Once-troubled finance company will pay first dividend since 2007 and is looking at possible purchases.
The once-troubled finance company Dorchester Pacific says it will resume dividend payments this year for the first time since 2007.
The company, which now has a broad presence in the financial services sector, also announced yesterday an upward revision to its earnings forecasts, a capital restructure, a planned share placement and said it had acquisitions in mind.
Dorchester, which was caught up in the local finance company meltdown and global financial crisis of 2007-8, was rescued by The Business Bakery in 2009.
The company's core businesses are now in business finance, insurance and debt collection.
Dorchester said it would pay out around 40 per cent tax-paid profit in dividends to shareholders from April 1, with the interim dividend to be paid in December this year.
Chief executive Paul Byrnes said the company was breaking even at around June last year but that earnings had stepped up since the purchase of EC Credit, a debt collection agency.
Now all three strands of the business were making earnings contributions, he said.
Byrnes said renewed dividend payments would provide a modest return over the next year or two.
"We are signalling that we have confidence in the profit and cash flow and are aiming for the stock to be considered a yield stock in the small-cap financial services space," he said.
The proposed capital restructure would boost shareholders' funds from $29 million to about $61 million.
Byrnes said Dorchester had another company in the financial services sector in its sights for possible acquisition.
However, any new acquisition would have to offer "sufficient scale" to be worthwhile.
The company's 150 million options - derived from previous efforts to get it back on its feet - expire at the end of this month. At the exercise price of 12.5c a share, option holders stand to be in the money, going on yesterday's closing share price of 34c.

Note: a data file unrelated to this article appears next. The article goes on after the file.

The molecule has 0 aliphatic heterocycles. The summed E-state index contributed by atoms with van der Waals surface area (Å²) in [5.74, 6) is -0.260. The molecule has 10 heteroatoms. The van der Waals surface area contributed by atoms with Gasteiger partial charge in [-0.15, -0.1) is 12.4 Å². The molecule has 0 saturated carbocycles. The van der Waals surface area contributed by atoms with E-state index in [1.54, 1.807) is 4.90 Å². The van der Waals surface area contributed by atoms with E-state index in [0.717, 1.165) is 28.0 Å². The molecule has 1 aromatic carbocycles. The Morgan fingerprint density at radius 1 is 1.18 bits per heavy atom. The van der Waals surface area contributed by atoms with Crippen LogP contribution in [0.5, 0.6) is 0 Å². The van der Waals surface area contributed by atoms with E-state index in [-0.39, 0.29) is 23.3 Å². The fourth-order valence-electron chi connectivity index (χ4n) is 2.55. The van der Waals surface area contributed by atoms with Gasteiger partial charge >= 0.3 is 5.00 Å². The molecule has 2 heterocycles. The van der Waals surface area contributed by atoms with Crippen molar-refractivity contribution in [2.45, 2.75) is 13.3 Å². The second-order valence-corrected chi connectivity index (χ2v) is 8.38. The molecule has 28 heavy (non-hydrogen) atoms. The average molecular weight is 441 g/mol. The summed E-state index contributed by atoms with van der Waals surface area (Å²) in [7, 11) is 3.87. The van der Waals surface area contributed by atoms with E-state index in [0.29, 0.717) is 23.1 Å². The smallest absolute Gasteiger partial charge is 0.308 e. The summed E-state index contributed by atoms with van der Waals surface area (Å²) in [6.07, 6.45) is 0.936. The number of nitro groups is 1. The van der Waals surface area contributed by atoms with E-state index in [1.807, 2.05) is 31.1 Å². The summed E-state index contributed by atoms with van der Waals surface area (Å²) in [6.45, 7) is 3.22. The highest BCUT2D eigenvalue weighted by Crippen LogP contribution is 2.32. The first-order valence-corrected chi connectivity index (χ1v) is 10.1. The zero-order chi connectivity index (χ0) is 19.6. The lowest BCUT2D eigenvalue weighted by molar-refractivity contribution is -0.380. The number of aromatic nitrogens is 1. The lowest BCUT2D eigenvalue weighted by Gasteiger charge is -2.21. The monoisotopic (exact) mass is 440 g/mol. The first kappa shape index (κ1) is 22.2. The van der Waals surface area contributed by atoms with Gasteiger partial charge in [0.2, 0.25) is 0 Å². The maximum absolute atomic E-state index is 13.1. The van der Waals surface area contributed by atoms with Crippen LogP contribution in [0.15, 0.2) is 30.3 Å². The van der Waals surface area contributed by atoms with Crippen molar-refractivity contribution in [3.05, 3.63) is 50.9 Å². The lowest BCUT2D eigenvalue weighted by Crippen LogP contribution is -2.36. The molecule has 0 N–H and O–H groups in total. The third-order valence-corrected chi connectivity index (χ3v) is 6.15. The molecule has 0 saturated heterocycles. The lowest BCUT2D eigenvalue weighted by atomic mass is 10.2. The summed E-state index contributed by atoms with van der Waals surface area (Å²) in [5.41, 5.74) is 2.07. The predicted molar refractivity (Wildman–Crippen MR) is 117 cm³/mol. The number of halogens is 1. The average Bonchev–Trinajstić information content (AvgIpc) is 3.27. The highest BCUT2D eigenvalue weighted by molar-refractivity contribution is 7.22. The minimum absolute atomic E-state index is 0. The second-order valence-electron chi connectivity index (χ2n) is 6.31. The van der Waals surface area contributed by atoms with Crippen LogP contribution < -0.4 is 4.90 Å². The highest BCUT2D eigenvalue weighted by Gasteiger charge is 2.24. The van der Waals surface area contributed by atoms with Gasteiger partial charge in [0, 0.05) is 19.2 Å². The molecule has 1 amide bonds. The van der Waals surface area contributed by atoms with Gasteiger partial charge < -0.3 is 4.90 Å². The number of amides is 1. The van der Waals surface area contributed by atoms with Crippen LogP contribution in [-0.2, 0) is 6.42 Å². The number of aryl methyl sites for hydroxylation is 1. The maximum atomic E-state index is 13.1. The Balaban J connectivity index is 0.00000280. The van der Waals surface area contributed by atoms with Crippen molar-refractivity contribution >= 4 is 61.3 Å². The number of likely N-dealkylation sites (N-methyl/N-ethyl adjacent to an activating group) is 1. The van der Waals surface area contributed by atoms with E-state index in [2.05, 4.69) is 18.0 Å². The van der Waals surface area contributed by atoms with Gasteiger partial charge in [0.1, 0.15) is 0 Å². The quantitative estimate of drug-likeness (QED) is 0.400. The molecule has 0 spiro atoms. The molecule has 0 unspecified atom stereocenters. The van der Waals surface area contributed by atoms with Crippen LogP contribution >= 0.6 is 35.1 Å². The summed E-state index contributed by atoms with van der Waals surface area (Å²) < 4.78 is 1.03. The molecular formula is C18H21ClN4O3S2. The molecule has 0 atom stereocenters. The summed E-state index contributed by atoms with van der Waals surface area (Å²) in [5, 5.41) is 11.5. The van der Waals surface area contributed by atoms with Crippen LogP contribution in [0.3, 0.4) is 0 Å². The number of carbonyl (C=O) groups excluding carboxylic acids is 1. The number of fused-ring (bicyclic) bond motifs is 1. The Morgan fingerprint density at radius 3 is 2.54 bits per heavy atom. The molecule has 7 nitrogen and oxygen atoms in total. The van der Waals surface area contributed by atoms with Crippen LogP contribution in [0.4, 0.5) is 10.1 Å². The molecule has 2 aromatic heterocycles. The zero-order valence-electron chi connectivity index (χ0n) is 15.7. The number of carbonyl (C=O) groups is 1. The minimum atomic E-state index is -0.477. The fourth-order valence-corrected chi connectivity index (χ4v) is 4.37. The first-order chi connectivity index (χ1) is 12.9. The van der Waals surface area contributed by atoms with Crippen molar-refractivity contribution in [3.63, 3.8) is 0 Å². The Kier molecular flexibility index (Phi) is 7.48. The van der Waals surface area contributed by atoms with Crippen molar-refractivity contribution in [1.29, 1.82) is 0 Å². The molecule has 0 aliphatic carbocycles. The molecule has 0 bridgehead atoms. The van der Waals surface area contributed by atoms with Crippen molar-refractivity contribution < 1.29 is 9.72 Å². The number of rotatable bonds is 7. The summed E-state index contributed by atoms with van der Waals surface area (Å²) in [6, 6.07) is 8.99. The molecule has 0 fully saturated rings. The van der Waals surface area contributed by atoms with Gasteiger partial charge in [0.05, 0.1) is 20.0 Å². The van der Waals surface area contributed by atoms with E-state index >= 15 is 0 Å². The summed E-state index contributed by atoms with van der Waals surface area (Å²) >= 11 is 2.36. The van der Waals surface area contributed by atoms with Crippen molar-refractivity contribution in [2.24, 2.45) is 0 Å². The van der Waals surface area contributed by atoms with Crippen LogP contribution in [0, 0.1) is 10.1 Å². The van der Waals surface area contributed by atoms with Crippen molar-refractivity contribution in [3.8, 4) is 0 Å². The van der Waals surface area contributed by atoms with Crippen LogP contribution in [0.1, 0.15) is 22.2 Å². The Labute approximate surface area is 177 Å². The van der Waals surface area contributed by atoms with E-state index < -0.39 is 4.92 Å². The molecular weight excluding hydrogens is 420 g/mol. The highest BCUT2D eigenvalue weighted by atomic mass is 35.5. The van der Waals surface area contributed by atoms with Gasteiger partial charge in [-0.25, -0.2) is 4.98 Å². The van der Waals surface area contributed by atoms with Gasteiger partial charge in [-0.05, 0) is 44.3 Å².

The Business Bakery and Hugh Green have 23 per cent each in Dorchester and Byrnes has about 6 per cent. All three - who have indicated they will take up their options - will see their holdings increase slightly.
The company also intends to place up to 30 million shares with institutions as part of the restructure.
Dorchester said it now expected a net profit for the year to March 2013 of around $1.6 million, up from a previous forecast of between $1.2 million and $1.3 million.
The forecast profit after tax for the financial year to March 2014 has also been lifted to $6 million from a previous forecast of between $5.5 million and $6 million, and increasing to $10 million in each of the subsequent two years.
Byrnes said after-tax earnings forecasts would be assisted in the next few years by about $20 million of tax losses not on the balance sheet. The company is also proposing an earlier conversion to ordinary shares of 110 million optional convertible notes, which would otherwise be due for repayment or conversion to ordinary shares on March 31, 2015.
"Noteholders have indicated acceptance of this arrangement and we will be calling a meeting of shareholders to approve the transaction," Byrnes said. The $11 million of debt on the balance sheet would then become equity.